Trust, respect and openness have felt big themes for the week.
I was really sorry not to get to ‘Sense about Science’s’ annual lecture not least because it meant I missed Director, Tracey Brown, do one of her fabulous welcomes and introductions. The main act was Cambridge University historian, Professor Richard Evans, who examined the relationship between science, politicians and the public at the time of various epidemics in history. You can read the transcript of his lecture on the Sense about Science website and there’s a discussion on The Guardian as well. Thoroughly absorbing, and his final quote is as follows:
‘These aims can only be achieved in a democratic context where state, medical scientists and the public have some degree of mutual trust and respect.’
The question I have been tussling with ever since is whether science needs at first to be at ease with itself before it can be at ease with its partners? But, realistically can it ever be? Indeed, should it be? Hence the exam question as my headline today.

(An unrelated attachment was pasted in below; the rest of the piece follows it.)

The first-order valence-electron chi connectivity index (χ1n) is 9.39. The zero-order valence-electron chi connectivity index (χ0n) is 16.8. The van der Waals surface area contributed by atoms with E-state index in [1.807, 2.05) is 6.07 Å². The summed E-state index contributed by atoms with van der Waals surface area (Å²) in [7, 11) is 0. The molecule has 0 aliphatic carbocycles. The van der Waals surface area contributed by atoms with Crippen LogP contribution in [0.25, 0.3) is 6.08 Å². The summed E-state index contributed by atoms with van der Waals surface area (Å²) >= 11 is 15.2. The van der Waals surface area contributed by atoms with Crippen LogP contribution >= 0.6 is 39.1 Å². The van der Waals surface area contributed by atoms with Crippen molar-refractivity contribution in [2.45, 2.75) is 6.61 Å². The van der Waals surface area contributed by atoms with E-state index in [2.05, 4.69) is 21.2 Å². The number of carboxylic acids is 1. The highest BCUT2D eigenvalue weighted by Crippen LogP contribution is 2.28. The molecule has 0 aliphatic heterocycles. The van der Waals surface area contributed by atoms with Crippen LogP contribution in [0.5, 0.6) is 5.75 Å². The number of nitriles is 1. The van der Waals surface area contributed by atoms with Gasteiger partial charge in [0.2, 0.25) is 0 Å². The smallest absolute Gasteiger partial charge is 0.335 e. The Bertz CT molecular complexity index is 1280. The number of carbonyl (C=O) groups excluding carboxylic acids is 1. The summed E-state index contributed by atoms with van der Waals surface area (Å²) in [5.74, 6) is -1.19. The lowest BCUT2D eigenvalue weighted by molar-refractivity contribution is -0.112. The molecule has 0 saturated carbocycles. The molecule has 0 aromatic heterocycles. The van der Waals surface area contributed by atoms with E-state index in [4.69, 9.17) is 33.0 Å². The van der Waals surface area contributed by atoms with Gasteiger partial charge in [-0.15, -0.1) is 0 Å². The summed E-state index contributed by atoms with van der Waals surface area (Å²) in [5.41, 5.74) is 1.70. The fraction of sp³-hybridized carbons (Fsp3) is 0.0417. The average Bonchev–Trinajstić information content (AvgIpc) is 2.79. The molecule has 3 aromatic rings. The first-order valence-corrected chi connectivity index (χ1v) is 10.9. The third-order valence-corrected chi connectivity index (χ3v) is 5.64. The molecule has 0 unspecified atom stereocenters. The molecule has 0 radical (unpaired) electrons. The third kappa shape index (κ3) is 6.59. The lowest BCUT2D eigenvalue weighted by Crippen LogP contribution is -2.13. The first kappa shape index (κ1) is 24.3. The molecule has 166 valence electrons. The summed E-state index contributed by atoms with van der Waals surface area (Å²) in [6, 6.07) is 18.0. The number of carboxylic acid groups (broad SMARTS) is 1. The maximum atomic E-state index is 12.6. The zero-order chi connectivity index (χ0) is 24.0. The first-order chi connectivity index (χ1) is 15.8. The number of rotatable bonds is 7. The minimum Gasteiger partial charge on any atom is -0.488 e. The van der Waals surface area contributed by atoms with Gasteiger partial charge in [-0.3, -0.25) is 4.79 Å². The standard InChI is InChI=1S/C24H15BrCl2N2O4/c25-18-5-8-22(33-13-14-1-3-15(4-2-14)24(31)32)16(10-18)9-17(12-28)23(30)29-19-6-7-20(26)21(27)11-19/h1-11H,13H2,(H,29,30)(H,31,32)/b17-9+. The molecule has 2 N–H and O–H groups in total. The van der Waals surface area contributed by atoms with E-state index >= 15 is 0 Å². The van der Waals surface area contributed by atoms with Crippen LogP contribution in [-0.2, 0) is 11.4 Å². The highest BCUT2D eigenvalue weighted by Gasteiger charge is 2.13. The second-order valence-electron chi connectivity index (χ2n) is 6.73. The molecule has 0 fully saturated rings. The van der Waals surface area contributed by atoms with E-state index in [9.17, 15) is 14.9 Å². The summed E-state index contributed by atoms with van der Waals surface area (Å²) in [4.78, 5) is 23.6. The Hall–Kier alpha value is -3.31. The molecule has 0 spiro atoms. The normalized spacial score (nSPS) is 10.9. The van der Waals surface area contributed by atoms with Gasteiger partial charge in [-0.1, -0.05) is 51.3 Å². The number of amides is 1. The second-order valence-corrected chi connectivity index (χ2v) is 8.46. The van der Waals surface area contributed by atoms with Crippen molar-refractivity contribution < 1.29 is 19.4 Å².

Today the Royal Society announced a new project and working group on ‘Science as a public enterprise’ focusing, firstly, on how scientific data and information can be shared more openly within the scientific community and, secondly, on public engagement with this information. Details here and I’d really encourage people to make submissions. Forgive me for a little titter though when I saw the working group membership list of the great and the good – not an ordinary soul in sight! There’s a good piece about open data by four of the working group members in the Lancet here.
Talking of the Lancet they have also launched today a new ‘portal’ to gather evidence on how the health reforms are impacting on patients, clinicians and others. A good initiative.
And, finally, just to say that AMRC has today published its response to the European Commission’s concept paper on revising the EU Clinical Trials Directive. Now that’s a concept none of us are at ease with.